Guest post written by Debbie Howard for our theme week on Infertility, Miscarriage, and Infant Loss for Bitch Flicks.
Google “stillbirth in film,” and you will see next to nothing come up about this subject matter. What does come up is very current, as people are starting to look at this a little more just now. I know of two or three films happening worldwide about this subject matter at the moment. At long last. There is a feature film called Return to Zero being made in the USA, and there was a documentary called Capturing a Short Life made in 2008 in Canada. I also saw a documentary a few years ago called Limbo Babies, very late at night on TV, and have never been able to find anything else about this since. There is little else other than my work
I completed my short drama Peekaboo nearly two years ago, but I started writing it about three years before that. I had two friends who had experienced baby loss, one to miscarriage and one who had given her baby up for adoption. I had a dream one night that merged these two stories together; this was the beginning of Peekaboo, which is about a couple who has lost three babies to stillbirth. I wrote a first draft of the script then started researching in great detail as I developed the script. I was shocked to discover that hardly anything had been made about this subject before.
Not being one who’s put off easily, this fueled me to want to look at the subject matter again, and I felt a documentary would be more powerful. There is no one better equipped to tell stories of baby loss than the parents themselves. Due to the fantastic contacts I’d already made on Peekaboo, I had a pool of parents all very keen to take part in the film, and I started selecting the right characters and stories for Still Born, Still Loved.
For more information, and to support the film or buy a copy of Peekaboo (all proceeds to Still Loved), please contact me at email@example.com or see our website at
I’m really proud of the work we’re doing around stillbirth and baby loss, and I’m very grateful to all those who are supporting us. Together we will break the silence.
In our film, we also use parents’ own photographs and video footage of their time spent with their babies when they were stillborn. This, of course, is both very powerful and greatly upsetting, but I feel it is important for people to really see this firsthand. It certainly makes a huge impact and shows that these babies were a real-life son or daughter to these parents who love them dearly and always will.
An interesting question for me, when someone loses their first child, is “Can you call yourself a parent if you don’t have any children?” This is one of the questions we attempt to answer. If you ask someone what a parent is, they think of someone with one or more children, bringing up a child, caring for their needs, organising their birthday party, and tucking them into bed at night. But when you have carried a baby, spent months planning and imagining their future, gone through labour and childbirth, held your son or daughter in your arms, felt overwhelming love for your child and miss them every single day, you are definitely a parent, too. You find creative and interesting ways to spend time with your child, celebrate, and remember them.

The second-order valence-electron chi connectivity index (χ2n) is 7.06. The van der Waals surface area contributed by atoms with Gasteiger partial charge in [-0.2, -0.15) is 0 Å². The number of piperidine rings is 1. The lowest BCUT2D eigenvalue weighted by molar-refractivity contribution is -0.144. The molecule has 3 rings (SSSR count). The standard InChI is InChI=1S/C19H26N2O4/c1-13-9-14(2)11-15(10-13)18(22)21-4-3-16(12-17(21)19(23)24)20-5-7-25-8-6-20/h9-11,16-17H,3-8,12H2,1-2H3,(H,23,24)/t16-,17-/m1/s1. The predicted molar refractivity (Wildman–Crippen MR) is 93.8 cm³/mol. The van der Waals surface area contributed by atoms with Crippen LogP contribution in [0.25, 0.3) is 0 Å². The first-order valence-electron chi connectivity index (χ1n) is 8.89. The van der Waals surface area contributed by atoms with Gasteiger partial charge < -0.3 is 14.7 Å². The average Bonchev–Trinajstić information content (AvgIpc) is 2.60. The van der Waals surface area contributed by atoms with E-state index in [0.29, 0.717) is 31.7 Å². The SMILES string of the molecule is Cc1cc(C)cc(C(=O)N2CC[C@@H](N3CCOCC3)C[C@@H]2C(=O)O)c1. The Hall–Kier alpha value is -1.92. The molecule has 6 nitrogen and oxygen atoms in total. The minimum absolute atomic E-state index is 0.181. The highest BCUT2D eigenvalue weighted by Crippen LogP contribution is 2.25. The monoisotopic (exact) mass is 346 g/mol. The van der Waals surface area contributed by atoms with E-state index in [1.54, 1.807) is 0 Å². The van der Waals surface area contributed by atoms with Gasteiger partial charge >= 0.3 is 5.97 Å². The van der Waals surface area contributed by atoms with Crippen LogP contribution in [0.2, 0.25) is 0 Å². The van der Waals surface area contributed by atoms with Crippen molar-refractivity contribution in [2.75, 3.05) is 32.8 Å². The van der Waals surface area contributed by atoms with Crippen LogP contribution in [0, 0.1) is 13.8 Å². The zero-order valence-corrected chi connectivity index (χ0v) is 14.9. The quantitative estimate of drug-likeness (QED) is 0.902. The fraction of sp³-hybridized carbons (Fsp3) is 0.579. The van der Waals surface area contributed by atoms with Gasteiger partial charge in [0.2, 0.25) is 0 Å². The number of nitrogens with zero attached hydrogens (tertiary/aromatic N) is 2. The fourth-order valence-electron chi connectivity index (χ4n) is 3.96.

Mel Scott with her son Finley
Still Loved Synopsis:
How do you survive when the baby you’ve been expecting for months dies before you have the chance to ever really know them? When on the day you were supposed to be bringing your baby home, you have to carry a tiny coffin and see them buried in the cold, hard ground? What happens to all the love you feel for your child? How do you move forward with your life with a heavy heart and empty arms?
This documentary goes right to the heart of the human suffering caused by the loss of a tiny life. There is no greater suffering for any parent to bear than the death of their child.
Our film is special because each of the stories within it has a powerful, life-affirming message, as the parents involved work through their suffering to accomplish something really spectacular in memory of their baby. The outcome will be uplifting and inspiring and will highlight how even the most vulnerable people can triumph in the face of adversity.
Still Born, Still Loved is a feature-length documentary, and I want it to get seen by a wide audience in cinemas and on television. I went back to our main sponsors on Peekaboo and asked if they wanted to help us get started. Through the great generosity of three women, all of whom have suffered stillbirth firsthand, and some more crowdfunding, we raised the money needed to film a very powerful pilot, which we have now completed. You can watch it here: https://vimeo.com/61217978.
Because I had no funding to make Peekaboo, I had to crowdfund, asking for donations to help me raise the money I needed for the film. This was a blessing in disguise, because as well as raising the money, I met a great number of parents via social media who had lost babies, and I got to know some of them well. With their help, I was able to complete the film to a high standard and use two of the UK’s finest actors in the lead roles.
“A wonderfully tender and compassionate articulation of love and loss. Peekaboo unwraps the layers of grief and emotional reconciliation with heartbreaking precision and sensitivity.” –Caroline Cooper Charles, Creative England
You can watch the Peekaboo trailer here: https://vimeo.com/42260999.
Finley Scott in his coffin
Debbie Howard is a writer/director. She set up Big Buddha Films eight years ago and specialises in making films with a strong female voice that tackle human dilemmas and show the vulnerabilities of human existence. She is a single mum and lives in Sheffield with her two teenage children